My eyes bulged.
Why do they kill people?
She shrugged.

The Jewish paper’s story was “Will the deaths of innocent boys be swept under the rug?” There were lots  of questions Why did construction on a project that nobody seemed to know anything?  Why weren’t community leaders notified? Who decided to build when it had not been request by locals? Why had schools not been notified? Why was there no response to calls the paper made to the construction company. Something rotten is going on here. That was the end. There were no answers. I felt like Nancy Drew. We would solve this mystery. I reread the Times article.

“They lied about telling people in the neighborhood.” I said to the girl next to me, pointing to that part of the times article.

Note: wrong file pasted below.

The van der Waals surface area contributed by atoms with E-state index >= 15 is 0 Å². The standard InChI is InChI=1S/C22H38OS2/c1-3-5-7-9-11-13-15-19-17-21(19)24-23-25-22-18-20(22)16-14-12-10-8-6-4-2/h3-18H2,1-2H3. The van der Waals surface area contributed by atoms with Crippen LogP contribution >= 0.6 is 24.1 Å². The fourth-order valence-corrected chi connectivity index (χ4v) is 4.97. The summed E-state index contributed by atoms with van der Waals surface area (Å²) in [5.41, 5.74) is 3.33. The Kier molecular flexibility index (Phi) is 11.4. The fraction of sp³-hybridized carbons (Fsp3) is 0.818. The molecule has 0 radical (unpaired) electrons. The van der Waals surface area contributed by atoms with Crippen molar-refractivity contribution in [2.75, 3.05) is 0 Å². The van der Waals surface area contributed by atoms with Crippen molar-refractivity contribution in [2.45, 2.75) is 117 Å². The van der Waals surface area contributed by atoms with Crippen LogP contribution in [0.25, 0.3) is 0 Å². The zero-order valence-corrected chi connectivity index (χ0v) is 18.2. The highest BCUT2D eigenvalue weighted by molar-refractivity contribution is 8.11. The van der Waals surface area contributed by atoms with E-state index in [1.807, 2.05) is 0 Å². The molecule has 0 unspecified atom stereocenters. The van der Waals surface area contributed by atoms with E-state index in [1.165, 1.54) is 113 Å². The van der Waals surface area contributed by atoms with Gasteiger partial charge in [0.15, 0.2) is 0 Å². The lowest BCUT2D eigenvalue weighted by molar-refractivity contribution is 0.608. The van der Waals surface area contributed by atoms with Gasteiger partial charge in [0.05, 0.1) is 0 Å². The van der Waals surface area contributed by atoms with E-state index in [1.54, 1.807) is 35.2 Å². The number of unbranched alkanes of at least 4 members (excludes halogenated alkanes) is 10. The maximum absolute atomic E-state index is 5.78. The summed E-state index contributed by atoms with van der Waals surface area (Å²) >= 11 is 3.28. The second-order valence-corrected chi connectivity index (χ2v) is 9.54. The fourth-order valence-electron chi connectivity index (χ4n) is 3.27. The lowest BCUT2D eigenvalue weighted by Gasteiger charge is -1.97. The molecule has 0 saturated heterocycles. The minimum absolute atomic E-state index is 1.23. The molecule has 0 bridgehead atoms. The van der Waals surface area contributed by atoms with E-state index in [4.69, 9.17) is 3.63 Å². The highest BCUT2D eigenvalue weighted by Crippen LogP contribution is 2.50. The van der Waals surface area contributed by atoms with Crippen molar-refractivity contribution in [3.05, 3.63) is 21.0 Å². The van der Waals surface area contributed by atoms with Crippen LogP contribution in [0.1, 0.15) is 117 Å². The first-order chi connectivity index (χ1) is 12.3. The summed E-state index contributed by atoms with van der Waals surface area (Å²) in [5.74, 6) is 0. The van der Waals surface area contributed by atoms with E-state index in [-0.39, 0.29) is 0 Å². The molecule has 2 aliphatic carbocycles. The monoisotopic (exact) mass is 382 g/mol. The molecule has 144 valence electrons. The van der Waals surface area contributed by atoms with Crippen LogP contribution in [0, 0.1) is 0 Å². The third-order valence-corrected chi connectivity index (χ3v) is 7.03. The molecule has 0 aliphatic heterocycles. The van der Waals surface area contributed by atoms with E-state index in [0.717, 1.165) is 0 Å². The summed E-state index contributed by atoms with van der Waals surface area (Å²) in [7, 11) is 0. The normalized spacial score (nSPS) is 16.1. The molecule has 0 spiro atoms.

Wonder what else they lied about?  she said, We reread every sentence.
Did you know about projects getting more houses.? she asked
I didn’t neither did anyone else.
With the help of the librarian we found out that the last building was completed 16 years ago -- before he boys were born.   They had no way to know.

It was time to talk to people. The policeman who was back on the beat, told us that nobody told him about any construction.  We spoke to a lot of people. Nobody knew in advance-- even those people in every neighborhood that make it their business to know everything.  The parents of both boys told us that nobody from the newspaper had asked them anything.

The boys found were a couple of signs near the whole but they were small, stapled to a tree and easy to miss, and not visible at night. There was no rope around the hole.

 Some of the old people who sat on the benches talking and feeding pigeons recalled seeing them from across the  street heading towards the area. Kids played there all the time and they thought nothing of it. From the distance nothing appeared out of the ordinary and kids played there all the time.